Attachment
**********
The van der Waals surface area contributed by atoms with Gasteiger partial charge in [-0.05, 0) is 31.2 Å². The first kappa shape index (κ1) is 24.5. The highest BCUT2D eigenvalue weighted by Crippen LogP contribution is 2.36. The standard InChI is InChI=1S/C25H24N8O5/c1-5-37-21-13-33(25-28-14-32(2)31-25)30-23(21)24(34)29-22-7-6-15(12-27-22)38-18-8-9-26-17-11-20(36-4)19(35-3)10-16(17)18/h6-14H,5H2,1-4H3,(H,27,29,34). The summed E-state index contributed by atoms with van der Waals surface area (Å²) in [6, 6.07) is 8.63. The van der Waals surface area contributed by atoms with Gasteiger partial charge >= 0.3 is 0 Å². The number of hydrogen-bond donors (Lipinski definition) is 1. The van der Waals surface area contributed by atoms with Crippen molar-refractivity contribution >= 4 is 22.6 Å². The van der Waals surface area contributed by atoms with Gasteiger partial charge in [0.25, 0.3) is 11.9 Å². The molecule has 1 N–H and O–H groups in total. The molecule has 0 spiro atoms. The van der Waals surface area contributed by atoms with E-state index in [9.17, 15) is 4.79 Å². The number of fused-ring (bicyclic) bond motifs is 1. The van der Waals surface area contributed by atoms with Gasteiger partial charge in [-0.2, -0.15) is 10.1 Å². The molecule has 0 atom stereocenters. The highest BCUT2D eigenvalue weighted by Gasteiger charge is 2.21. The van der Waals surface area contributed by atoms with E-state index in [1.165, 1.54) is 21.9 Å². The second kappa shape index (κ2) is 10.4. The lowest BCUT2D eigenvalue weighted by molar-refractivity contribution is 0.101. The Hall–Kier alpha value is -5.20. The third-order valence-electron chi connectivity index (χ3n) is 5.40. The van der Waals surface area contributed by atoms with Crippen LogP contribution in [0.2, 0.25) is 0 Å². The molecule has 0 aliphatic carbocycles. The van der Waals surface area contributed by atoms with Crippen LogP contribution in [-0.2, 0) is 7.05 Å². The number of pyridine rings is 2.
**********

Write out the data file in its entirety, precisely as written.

The van der Waals surface area contributed by atoms with Gasteiger partial charge in [-0.05, 0) is 31.2 Å². The first kappa shape index (κ1) is 24.5. The highest BCUT2D eigenvalue weighted by Crippen LogP contribution is 2.36. The standard InChI is InChI=1S/C25H24N8O5/c1-5-37-21-13-33(25-28-14-32(2)31-25)30-23(21)24(34)29-22-7-6-15(12-27-22)38-18-8-9-26-17-11-20(36-4)19(35-3)10-16(17)18/h6-14H,5H2,1-4H3,(H,27,29,34). The summed E-state index contributed by atoms with van der Waals surface area (Å²) in [6, 6.07) is 8.63. The van der Waals surface area contributed by atoms with Gasteiger partial charge >= 0.3 is 0 Å². The number of hydrogen-bond donors (Lipinski definition) is 1. The van der Waals surface area contributed by atoms with Crippen molar-refractivity contribution >= 4 is 22.6 Å². The van der Waals surface area contributed by atoms with Gasteiger partial charge in [0.25, 0.3) is 11.9 Å². The molecule has 1 N–H and O–H groups in total. The molecule has 0 spiro atoms. The van der Waals surface area contributed by atoms with E-state index in [9.17, 15) is 4.79 Å². The number of fused-ring (bicyclic) bond motifs is 1. The van der Waals surface area contributed by atoms with Gasteiger partial charge in [-0.2, -0.15) is 10.1 Å². The molecule has 0 atom stereocenters. The highest BCUT2D eigenvalue weighted by Gasteiger charge is 2.21. The van der Waals surface area contributed by atoms with E-state index in [1.165, 1.54) is 21.9 Å². The second kappa shape index (κ2) is 10.4. The lowest BCUT2D eigenvalue weighted by molar-refractivity contribution is 0.101. The Hall–Kier alpha value is -5.20. The third-order valence-electron chi connectivity index (χ3n) is 5.40. The van der Waals surface area contributed by atoms with Crippen LogP contribution in [0.2, 0.25) is 0 Å². The molecule has 0 aliphatic carbocycles. The van der Waals surface area contributed by atoms with Crippen LogP contribution in [-0.2, 0) is 7.05 Å². The number of pyridine rings is 2.